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Professor L K Mahapatra

Professor L K Mahapatra

(29.10.1929 to 01.06.2020)


A dreamy-eyed 18 years old attended a series of lectures by Prof. K.P.Chattopadhyay of Calcutta University. Lectures, that discussed the plight of the oppressed sections of society, especially tribal people. This young man, Lakshman Kumar Mahapatra, was overwhelmed and decided to dedicate his life to comprehend the causes of tribal subjugation. Instantaneously, he decided to pursue a future in the discipline of anthropology, while he was still studying for his intermediate degree at Ravenshaw College (now Ravenshaw University) at Cuttack, Odisha. Anthropology was then an emerging discipline growing under the shadows of colonial rule. In his words, it promised him the intellectual fare, apart from ensuring emotional satisfaction and idealistic fixation (Mahapatra, Felicitation volume 1992, P 312).

This renowned scholar of a holistic tradition of Indian Anthropology was born on 29th October 1929 in the erstwhile princely State of Rajanilgiri, Balasore District, Odisha. The scholarship came naturally to him and it brought along with its accolades, meritorious awards, and fellowships to fund his education. He appeared for the matriculation examination from MKC High School, Baripara, and stood 2nd in the Orissa State. Completing his intermediate from Ravenshaw College, Cuttack he moved to Calcutta University for obtaining his B.A. (Hons) and M.A. in Anthropology in 1952, securing 1st and 2nd positions in the University, respectively.

He was Jawaharlal Nehru Scholar, (1957-60) in Hamburg, Germany, and received his Ph.D. from there in the field of “Cultural Anthropology, Sociology and Comparative Education” in 1960 with Magna-cum-Laude. The thesis was titled: A Hill Bhuiyan Village and its Region: A Socio-Economic Empirical Study. Drawing inspiration from Redfield’s concept of little community, Mahapatra analyzed Hill Bhuiyan village as a self-sufficient, autonomous unit having extended networks with other towns and villages. The conceptual framework and methodological perspective evolved in this study paved the way for future researchers to develop holistic ethnographic studies located in contextual details.  If research was his forte, teaching came as a conscious choice, as his own words reflect:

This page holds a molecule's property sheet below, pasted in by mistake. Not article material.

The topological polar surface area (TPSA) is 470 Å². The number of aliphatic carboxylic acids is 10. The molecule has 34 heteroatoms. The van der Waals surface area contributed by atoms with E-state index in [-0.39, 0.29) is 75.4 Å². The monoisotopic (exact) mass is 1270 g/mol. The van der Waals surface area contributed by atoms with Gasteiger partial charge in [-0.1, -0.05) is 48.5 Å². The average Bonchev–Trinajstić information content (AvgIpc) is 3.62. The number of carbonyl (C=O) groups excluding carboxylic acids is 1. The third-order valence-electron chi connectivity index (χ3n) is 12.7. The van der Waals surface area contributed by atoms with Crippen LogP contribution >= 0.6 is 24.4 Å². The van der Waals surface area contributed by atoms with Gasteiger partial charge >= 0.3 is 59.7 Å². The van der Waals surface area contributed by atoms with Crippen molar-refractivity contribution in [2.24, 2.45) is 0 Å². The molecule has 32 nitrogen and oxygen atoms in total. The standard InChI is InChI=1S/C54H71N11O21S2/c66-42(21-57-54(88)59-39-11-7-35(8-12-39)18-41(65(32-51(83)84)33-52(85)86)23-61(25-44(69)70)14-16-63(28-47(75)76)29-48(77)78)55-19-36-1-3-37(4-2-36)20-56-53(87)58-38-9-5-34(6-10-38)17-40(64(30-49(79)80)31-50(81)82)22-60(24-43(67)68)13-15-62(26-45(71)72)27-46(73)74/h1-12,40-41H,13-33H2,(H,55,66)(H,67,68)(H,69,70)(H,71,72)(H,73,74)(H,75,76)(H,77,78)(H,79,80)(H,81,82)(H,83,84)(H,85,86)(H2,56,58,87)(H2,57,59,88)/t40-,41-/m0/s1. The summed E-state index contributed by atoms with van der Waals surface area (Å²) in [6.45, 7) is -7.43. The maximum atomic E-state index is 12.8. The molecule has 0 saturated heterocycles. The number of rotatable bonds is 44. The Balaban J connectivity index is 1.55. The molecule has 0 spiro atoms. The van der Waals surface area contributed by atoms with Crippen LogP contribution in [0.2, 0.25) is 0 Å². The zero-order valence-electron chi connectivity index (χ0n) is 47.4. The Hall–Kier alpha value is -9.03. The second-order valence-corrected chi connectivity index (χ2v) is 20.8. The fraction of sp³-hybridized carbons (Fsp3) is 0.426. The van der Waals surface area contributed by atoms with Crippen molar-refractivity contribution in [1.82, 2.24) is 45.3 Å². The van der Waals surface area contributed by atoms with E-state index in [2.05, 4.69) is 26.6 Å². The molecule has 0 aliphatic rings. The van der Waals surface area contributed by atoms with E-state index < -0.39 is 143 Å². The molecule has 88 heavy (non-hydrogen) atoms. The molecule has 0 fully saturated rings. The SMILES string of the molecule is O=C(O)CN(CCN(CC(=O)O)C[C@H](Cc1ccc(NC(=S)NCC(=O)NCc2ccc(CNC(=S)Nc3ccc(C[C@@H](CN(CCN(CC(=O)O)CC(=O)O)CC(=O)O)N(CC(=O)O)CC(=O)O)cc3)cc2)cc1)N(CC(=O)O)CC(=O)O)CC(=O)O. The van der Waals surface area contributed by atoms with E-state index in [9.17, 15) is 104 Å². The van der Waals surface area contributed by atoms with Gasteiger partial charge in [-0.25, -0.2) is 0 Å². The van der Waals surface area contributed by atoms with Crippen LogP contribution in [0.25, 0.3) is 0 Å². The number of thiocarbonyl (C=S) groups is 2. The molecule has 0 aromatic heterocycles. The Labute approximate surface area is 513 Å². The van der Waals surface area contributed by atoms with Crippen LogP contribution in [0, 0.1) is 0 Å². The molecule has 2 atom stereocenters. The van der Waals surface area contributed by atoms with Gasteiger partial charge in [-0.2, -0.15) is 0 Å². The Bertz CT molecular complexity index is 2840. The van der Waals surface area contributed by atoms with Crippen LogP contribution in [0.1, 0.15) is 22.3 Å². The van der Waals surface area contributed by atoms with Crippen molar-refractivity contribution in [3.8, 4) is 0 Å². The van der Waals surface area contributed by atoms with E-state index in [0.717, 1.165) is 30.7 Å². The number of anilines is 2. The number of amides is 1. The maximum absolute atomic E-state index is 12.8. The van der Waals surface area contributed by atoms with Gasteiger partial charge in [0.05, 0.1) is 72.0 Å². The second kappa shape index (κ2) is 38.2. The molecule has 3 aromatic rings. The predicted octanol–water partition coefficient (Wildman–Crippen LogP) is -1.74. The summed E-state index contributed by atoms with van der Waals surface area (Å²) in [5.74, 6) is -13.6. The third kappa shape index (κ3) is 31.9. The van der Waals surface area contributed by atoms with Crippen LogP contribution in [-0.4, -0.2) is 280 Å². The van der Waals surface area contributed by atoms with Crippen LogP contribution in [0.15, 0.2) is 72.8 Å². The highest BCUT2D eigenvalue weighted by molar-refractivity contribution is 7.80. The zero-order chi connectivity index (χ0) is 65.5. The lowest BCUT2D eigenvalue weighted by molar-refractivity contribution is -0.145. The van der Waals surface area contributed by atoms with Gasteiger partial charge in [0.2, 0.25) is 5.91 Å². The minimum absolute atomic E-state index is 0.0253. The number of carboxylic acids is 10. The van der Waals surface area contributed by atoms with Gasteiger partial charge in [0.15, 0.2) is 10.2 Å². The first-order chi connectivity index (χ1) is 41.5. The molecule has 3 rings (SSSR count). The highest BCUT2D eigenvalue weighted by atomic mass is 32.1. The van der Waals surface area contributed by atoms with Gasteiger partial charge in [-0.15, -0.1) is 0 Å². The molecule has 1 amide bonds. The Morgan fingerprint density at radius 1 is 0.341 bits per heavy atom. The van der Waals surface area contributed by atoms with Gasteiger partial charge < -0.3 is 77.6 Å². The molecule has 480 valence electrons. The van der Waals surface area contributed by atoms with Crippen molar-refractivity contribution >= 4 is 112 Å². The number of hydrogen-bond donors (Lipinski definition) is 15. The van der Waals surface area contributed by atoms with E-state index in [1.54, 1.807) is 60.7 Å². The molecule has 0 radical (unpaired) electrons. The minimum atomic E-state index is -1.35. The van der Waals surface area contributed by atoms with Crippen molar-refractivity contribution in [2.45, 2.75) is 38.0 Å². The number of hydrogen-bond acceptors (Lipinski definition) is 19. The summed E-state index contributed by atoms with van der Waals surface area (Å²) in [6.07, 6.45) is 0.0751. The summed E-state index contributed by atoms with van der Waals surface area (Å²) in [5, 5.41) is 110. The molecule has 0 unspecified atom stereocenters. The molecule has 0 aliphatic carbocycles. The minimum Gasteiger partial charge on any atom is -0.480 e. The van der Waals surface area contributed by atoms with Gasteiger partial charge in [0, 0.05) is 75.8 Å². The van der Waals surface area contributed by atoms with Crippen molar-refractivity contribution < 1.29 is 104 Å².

I wanted to be a teacher, and a better teacher in those days of nationalistic turmoil and transition… He (the teacher) could be independent-minded, could brush aside power and pelf as trash, and could meet anyone in society on an intellectual and moral plane without fear or favor (cf. Felicitation Volume 1992, P 311-12).


His fearless crusader spirit dominated his entire career. He never bowed down to administrative diktat and frankly voiced his opinion on matters and on subjects of his interest. His life and career encompassed three thrust areas: Mahapatra as the institution builder, Mahapatra as the scholar and researcher, and Mahapatra as the activist.



His professional career started in 1953. He was Joint Secretary, Tribal Research Bureau, Odisha (1954), Lecturer in Anthropology, Lucknow University (1954-55), Head, Department of Sociology, Meerut College, U.P. (1955); Lecturer, Community Development Training Centre for Tribal Areas, Ranchi, (1955-56); Lecturer, Anthropology, Guwahati University, (1956-62); Reader, Anthropology, Karnataka University, Dharwad (1962-64).

He finally joined Utkal University in his home state of Odisha as Reader in 1964 and subsequently succeeded Prof. A. Aiyyapan as Head of the Department in 1967. He continued as Professor and Head of the Department until 1989. In these twenty-two years, he is credited with placing anthropology in the state of Odisha on the international map. He made it his mission in his twenty-five years (22 years as faculty and 3years as vice-chancellor) long tenure at Utkal University, to bring at par, Odisha’s academic community, in particular anthropologists to international standards. He never compromised on the quality of scholarship and research. For him, teaching was an inner calling with a noble purpose. Paying tributes to his erudite scholarship, Prof. K.K Misra wrote, Teaching is not a job with work and leisure; it is a profession that demands passion and commitment and LK Mahapatra epitomized it (2020:121).